When it was announced at Johns Manville, I believe, that Berkshire was the buyer, I understand there was a standing ovation. And I’ve seen it at, you know, whether it’s Jordan’s or Star Furniture.
People are concerned. If you’ve been working at a company for 20 years and you know that the owning family is getting older and has some problems to take care of, believe me, they talk in the hallways about that.
What’s going to happen when, you know, the family sells the place? And people worry about that.
And to have an answer for them, so that they all sleep the night that it’s announced that the business has changed hands, means some —a lot — to some owners. And it doesn’t mean anything to other owners.
I don’t think we’ve ever bought a business from a financial operator. Can you think of any, Charlie?
CHARLIE MUNGER: I can’t think of one.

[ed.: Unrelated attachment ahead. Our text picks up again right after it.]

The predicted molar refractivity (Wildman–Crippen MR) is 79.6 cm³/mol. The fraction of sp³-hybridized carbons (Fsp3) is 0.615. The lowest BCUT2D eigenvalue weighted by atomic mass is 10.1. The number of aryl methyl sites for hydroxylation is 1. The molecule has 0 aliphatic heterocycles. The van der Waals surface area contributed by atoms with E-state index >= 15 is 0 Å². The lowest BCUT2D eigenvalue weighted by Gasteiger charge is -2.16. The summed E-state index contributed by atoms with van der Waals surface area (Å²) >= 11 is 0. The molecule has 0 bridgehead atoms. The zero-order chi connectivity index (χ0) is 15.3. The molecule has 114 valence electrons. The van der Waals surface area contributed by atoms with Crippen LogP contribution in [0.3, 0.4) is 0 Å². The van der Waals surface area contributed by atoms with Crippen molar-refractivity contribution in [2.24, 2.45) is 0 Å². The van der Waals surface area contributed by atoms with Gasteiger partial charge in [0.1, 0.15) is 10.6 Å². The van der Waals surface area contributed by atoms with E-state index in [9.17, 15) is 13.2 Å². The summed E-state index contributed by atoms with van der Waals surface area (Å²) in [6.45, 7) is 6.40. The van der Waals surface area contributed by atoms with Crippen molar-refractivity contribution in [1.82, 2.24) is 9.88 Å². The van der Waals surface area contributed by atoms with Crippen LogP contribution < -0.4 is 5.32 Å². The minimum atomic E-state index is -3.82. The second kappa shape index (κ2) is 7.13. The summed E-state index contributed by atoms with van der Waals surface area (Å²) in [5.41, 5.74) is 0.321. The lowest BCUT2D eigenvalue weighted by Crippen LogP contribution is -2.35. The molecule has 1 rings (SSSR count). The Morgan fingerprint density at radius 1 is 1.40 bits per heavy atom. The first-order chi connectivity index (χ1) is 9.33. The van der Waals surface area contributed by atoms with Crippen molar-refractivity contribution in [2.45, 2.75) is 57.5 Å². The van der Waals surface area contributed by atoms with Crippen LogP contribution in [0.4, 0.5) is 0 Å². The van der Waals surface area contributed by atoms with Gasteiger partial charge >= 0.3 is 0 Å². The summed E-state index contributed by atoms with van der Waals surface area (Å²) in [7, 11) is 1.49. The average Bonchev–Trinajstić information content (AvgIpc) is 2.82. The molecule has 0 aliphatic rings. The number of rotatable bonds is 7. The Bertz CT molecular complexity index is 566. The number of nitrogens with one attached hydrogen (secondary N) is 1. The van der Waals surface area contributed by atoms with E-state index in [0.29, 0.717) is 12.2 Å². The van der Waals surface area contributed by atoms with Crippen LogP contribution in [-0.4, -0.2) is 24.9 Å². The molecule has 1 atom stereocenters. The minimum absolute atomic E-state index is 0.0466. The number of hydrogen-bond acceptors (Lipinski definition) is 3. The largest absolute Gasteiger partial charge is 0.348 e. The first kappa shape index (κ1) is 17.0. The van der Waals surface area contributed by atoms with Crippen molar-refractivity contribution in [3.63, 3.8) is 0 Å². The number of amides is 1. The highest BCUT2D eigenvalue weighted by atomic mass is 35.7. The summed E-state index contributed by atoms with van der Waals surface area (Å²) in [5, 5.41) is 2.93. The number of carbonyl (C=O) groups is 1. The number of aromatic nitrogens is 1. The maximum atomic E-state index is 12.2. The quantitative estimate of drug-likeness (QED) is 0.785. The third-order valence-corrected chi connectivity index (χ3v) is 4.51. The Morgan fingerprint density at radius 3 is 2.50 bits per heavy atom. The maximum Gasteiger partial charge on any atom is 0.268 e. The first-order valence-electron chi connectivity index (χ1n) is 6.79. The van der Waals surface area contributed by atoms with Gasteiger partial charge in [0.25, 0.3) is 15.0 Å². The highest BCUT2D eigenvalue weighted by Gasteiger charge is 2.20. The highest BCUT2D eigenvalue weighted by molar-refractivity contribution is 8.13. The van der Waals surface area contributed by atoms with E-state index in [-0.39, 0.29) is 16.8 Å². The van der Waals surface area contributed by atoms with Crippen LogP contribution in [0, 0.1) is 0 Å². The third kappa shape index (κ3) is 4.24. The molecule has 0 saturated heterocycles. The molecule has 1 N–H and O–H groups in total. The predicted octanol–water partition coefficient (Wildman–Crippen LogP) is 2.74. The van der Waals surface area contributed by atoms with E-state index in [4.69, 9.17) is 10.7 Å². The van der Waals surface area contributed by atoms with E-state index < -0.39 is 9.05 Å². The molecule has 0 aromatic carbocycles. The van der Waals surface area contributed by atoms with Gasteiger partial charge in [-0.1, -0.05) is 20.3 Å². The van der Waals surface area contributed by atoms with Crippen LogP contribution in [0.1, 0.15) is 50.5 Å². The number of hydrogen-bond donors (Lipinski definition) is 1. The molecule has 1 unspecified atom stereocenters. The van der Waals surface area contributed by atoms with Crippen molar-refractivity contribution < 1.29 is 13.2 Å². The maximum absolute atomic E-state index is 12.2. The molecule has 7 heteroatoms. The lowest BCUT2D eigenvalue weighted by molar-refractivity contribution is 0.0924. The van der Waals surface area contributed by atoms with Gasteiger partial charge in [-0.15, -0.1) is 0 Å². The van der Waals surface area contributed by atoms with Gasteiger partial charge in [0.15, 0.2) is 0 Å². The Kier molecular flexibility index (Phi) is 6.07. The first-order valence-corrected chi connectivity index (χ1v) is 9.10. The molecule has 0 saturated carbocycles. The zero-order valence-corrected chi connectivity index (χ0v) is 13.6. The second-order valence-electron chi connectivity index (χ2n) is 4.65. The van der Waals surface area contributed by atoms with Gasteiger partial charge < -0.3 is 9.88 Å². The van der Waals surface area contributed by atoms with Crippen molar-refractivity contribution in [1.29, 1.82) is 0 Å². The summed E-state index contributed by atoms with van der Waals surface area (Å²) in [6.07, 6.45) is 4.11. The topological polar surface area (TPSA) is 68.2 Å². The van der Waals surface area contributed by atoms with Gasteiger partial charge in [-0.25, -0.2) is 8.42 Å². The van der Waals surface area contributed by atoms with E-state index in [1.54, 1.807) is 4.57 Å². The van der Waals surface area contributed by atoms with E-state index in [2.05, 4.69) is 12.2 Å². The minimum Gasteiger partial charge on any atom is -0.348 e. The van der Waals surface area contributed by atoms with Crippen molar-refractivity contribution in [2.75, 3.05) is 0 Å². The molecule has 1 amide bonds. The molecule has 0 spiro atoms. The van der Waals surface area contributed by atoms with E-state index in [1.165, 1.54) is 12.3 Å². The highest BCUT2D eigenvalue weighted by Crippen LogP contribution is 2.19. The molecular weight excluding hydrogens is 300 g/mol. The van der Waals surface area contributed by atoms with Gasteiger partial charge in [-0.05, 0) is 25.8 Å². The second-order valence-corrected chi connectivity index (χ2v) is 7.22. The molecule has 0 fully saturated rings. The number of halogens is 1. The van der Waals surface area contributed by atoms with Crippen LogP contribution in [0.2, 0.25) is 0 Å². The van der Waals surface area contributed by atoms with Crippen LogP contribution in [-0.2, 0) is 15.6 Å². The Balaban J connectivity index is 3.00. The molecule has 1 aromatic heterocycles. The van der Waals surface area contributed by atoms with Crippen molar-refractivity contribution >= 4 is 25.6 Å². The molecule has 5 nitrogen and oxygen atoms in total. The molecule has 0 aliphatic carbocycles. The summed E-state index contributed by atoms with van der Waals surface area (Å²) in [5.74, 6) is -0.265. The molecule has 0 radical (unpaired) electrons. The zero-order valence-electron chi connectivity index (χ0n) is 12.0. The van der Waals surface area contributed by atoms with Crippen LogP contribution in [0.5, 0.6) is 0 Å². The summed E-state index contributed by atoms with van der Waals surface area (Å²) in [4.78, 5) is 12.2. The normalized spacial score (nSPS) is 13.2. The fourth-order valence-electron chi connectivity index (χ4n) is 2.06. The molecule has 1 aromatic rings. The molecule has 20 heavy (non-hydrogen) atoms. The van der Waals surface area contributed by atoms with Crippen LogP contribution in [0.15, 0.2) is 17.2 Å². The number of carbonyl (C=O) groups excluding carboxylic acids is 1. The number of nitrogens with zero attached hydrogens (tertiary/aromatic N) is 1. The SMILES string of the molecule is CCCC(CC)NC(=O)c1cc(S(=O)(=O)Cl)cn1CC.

The — you know, somebody once defined hell, in a legal system, as a place with endless due process and no justice. And we’re getting close.
And similarly, in the corporate world, if you have endless due diligence and no horse sense, you’ve just described a corporate hell, at least for the people who own the business.
WARREN BUFFETT: Go back to zone 1.
Oh, I’m sorry. Excuse me one second. We have — we have — Mark, do we have a number of people in the music hall that —
WARREN BUFFETT: Do we have somebody at zone nine?
WARREN BUFFETT: OK.
AUDIENCE MEMBER: Mr. Buffett, my name is Luke Nosek from Palo Alto in California.
The first thing I’d like is just to thank you for saving my shirt from the internet stocks for the last few years.
And, actually, it’s not quite true. I lost my shirt but you did save my underpants. I bought the stock in late 2000.
And, it’s actually not just been about the stock. It’s about — been about — learning from you and your investment philosophy and your character.
It’s been very inspiring at the beginning of my professional life to have a mentor like that.